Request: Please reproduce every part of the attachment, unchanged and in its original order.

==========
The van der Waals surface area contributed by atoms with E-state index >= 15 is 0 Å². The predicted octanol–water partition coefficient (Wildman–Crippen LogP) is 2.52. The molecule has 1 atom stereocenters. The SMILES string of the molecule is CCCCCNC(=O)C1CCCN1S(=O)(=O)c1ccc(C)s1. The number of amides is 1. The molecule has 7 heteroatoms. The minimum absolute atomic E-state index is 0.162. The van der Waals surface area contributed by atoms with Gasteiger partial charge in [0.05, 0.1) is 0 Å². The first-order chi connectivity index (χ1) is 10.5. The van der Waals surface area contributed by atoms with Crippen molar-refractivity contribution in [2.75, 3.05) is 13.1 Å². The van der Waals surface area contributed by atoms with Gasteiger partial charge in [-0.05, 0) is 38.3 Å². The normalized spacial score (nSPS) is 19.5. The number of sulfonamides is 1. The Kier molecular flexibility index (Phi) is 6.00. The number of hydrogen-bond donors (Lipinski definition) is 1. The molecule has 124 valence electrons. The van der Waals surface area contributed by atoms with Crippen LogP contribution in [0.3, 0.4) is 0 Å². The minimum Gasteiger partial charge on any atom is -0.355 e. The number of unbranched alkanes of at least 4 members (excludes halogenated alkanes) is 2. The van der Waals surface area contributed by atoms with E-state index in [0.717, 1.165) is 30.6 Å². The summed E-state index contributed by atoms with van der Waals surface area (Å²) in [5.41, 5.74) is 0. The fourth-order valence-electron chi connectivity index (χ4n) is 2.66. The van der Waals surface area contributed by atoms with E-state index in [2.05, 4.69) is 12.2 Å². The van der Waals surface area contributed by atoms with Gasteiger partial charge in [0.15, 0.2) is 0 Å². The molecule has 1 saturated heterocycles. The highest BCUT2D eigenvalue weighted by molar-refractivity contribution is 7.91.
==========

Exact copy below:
The van der Waals surface area contributed by atoms with E-state index >= 15 is 0 Å². The predicted octanol–water partition coefficient (Wildman–Crippen LogP) is 2.52. The molecule has 1 atom stereocenters. The SMILES string of the molecule is CCCCCNC(=O)C1CCCN1S(=O)(=O)c1ccc(C)s1. The number of amides is 1. The molecule has 7 heteroatoms. The minimum absolute atomic E-state index is 0.162. The van der Waals surface area contributed by atoms with Gasteiger partial charge in [0.05, 0.1) is 0 Å². The first-order chi connectivity index (χ1) is 10.5. The van der Waals surface area contributed by atoms with Crippen molar-refractivity contribution in [2.75, 3.05) is 13.1 Å². The van der Waals surface area contributed by atoms with Gasteiger partial charge in [-0.05, 0) is 38.3 Å². The normalized spacial score (nSPS) is 19.5. The number of sulfonamides is 1. The Kier molecular flexibility index (Phi) is 6.00. The number of hydrogen-bond donors (Lipinski definition) is 1. The molecule has 124 valence electrons. The van der Waals surface area contributed by atoms with Crippen LogP contribution in [0.3, 0.4) is 0 Å². The minimum Gasteiger partial charge on any atom is -0.355 e. The number of unbranched alkanes of at least 4 members (excludes halogenated alkanes) is 2. The van der Waals surface area contributed by atoms with E-state index in [0.717, 1.165) is 30.6 Å². The summed E-state index contributed by atoms with van der Waals surface area (Å²) in [5.41, 5.74) is 0. The fourth-order valence-electron chi connectivity index (χ4n) is 2.66. The van der Waals surface area contributed by atoms with E-state index in [2.05, 4.69) is 12.2 Å². The van der Waals surface area contributed by atoms with Gasteiger partial charge in [0.15, 0.2) is 0 Å². The molecule has 1 saturated heterocycles. The highest BCUT2D eigenvalue weighted by molar-refractivity contribution is 7.91.